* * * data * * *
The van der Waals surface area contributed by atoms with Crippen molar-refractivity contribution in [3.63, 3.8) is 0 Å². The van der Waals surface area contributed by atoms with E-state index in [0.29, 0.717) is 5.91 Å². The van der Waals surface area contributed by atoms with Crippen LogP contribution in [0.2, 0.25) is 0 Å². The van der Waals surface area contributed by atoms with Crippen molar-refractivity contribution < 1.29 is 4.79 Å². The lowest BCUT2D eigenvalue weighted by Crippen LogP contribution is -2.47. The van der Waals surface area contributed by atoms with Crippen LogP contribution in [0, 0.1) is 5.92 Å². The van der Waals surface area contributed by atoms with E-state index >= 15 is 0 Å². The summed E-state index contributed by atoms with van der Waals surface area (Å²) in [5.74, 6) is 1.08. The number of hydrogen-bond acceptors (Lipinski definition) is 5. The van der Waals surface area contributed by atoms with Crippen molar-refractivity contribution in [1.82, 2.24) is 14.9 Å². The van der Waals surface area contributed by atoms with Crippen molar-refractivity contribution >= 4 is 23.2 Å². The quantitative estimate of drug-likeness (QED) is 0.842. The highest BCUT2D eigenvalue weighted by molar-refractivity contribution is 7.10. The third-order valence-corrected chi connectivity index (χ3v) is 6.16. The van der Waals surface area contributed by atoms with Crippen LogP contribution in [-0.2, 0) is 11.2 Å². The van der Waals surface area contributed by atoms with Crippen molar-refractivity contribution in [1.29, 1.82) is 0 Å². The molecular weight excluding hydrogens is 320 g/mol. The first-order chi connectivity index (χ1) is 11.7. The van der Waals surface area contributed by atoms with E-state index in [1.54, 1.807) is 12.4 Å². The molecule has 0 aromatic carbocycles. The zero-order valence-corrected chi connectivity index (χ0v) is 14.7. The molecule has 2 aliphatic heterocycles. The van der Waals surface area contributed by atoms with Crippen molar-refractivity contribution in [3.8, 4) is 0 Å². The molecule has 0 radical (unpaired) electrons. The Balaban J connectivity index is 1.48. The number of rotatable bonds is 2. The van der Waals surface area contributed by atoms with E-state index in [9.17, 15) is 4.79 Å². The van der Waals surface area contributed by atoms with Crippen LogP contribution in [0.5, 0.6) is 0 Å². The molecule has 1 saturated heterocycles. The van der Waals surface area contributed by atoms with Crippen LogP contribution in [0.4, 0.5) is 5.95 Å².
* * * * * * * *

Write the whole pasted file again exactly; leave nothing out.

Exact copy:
The van der Waals surface area contributed by atoms with Crippen molar-refractivity contribution in [3.63, 3.8) is 0 Å². The van der Waals surface area contributed by atoms with E-state index in [0.29, 0.717) is 5.91 Å². The van der Waals surface area contributed by atoms with Crippen LogP contribution in [0.2, 0.25) is 0 Å². The van der Waals surface area contributed by atoms with Crippen molar-refractivity contribution < 1.29 is 4.79 Å². The lowest BCUT2D eigenvalue weighted by Crippen LogP contribution is -2.47. The van der Waals surface area contributed by atoms with Crippen LogP contribution in [0, 0.1) is 5.92 Å². The van der Waals surface area contributed by atoms with E-state index >= 15 is 0 Å². The summed E-state index contributed by atoms with van der Waals surface area (Å²) in [5.74, 6) is 1.08. The number of hydrogen-bond acceptors (Lipinski definition) is 5. The van der Waals surface area contributed by atoms with Crippen molar-refractivity contribution in [1.82, 2.24) is 14.9 Å². The van der Waals surface area contributed by atoms with Crippen molar-refractivity contribution >= 4 is 23.2 Å². The quantitative estimate of drug-likeness (QED) is 0.842. The highest BCUT2D eigenvalue weighted by molar-refractivity contribution is 7.10. The third-order valence-corrected chi connectivity index (χ3v) is 6.16. The van der Waals surface area contributed by atoms with Crippen LogP contribution in [-0.2, 0) is 11.2 Å². The van der Waals surface area contributed by atoms with Crippen molar-refractivity contribution in [1.29, 1.82) is 0 Å². The molecular weight excluding hydrogens is 320 g/mol. The first-order chi connectivity index (χ1) is 11.7. The van der Waals surface area contributed by atoms with E-state index in [1.54, 1.807) is 12.4 Å². The molecule has 0 aromatic carbocycles. The zero-order valence-corrected chi connectivity index (χ0v) is 14.7. The molecule has 2 aliphatic heterocycles. The van der Waals surface area contributed by atoms with Crippen molar-refractivity contribution in [3.8, 4) is 0 Å². The molecule has 0 radical (unpaired) electrons. The Balaban J connectivity index is 1.48. The number of rotatable bonds is 2. The van der Waals surface area contributed by atoms with E-state index in [9.17, 15) is 4.79 Å². The van der Waals surface area contributed by atoms with Crippen LogP contribution in [0.5, 0.6) is 0 Å². The molecule has 1 saturated heterocycles. The van der Waals surface area contributed by atoms with Crippen LogP contribution in [0.4, 0.5) is 5.95 Å².